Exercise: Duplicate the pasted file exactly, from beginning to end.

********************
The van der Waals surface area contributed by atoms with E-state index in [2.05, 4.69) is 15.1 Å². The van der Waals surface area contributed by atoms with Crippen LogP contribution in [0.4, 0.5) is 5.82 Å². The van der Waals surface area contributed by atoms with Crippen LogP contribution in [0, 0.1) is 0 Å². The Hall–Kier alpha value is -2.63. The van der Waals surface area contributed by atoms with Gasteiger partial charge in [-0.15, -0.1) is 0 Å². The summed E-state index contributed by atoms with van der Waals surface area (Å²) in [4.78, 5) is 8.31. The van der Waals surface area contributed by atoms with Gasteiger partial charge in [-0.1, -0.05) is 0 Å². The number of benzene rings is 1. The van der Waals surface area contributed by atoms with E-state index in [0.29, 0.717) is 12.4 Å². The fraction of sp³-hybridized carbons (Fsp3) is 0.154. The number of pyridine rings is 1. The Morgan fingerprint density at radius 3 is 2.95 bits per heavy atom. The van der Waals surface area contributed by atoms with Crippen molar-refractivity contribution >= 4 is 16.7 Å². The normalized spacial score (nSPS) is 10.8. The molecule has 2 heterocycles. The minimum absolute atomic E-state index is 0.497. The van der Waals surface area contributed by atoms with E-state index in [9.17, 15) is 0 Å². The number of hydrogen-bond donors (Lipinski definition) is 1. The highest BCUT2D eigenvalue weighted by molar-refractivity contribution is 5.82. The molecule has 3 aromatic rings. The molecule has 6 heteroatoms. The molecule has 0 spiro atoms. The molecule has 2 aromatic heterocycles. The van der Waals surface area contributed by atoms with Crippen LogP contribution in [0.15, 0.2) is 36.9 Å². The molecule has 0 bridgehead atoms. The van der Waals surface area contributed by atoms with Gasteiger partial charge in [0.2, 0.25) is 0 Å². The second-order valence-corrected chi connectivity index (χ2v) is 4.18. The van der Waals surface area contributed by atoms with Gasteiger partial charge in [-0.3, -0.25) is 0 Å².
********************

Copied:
The van der Waals surface area contributed by atoms with E-state index in [2.05, 4.69) is 15.1 Å². The van der Waals surface area contributed by atoms with Crippen LogP contribution in [0.4, 0.5) is 5.82 Å². The van der Waals surface area contributed by atoms with Crippen LogP contribution in [0, 0.1) is 0 Å². The Hall–Kier alpha value is -2.63. The van der Waals surface area contributed by atoms with Gasteiger partial charge in [-0.15, -0.1) is 0 Å². The summed E-state index contributed by atoms with van der Waals surface area (Å²) in [4.78, 5) is 8.31. The van der Waals surface area contributed by atoms with Gasteiger partial charge in [-0.1, -0.05) is 0 Å². The number of benzene rings is 1. The van der Waals surface area contributed by atoms with E-state index in [0.29, 0.717) is 12.4 Å². The fraction of sp³-hybridized carbons (Fsp3) is 0.154. The number of pyridine rings is 1. The Morgan fingerprint density at radius 3 is 2.95 bits per heavy atom. The van der Waals surface area contributed by atoms with Crippen molar-refractivity contribution >= 4 is 16.7 Å². The normalized spacial score (nSPS) is 10.8. The molecule has 2 heterocycles. The minimum absolute atomic E-state index is 0.497. The van der Waals surface area contributed by atoms with E-state index in [9.17, 15) is 0 Å². The number of hydrogen-bond donors (Lipinski definition) is 1. The highest BCUT2D eigenvalue weighted by molar-refractivity contribution is 5.82. The molecule has 3 aromatic rings. The molecule has 6 heteroatoms. The molecule has 0 spiro atoms. The molecule has 2 aromatic heterocycles. The van der Waals surface area contributed by atoms with Crippen LogP contribution in [0.15, 0.2) is 36.9 Å². The molecule has 0 bridgehead atoms. The van der Waals surface area contributed by atoms with Gasteiger partial charge in [0.2, 0.25) is 0 Å². The second-order valence-corrected chi connectivity index (χ2v) is 4.18. The van der Waals surface area contributed by atoms with Gasteiger partial charge in [-0.3, -0.25) is 0 Å².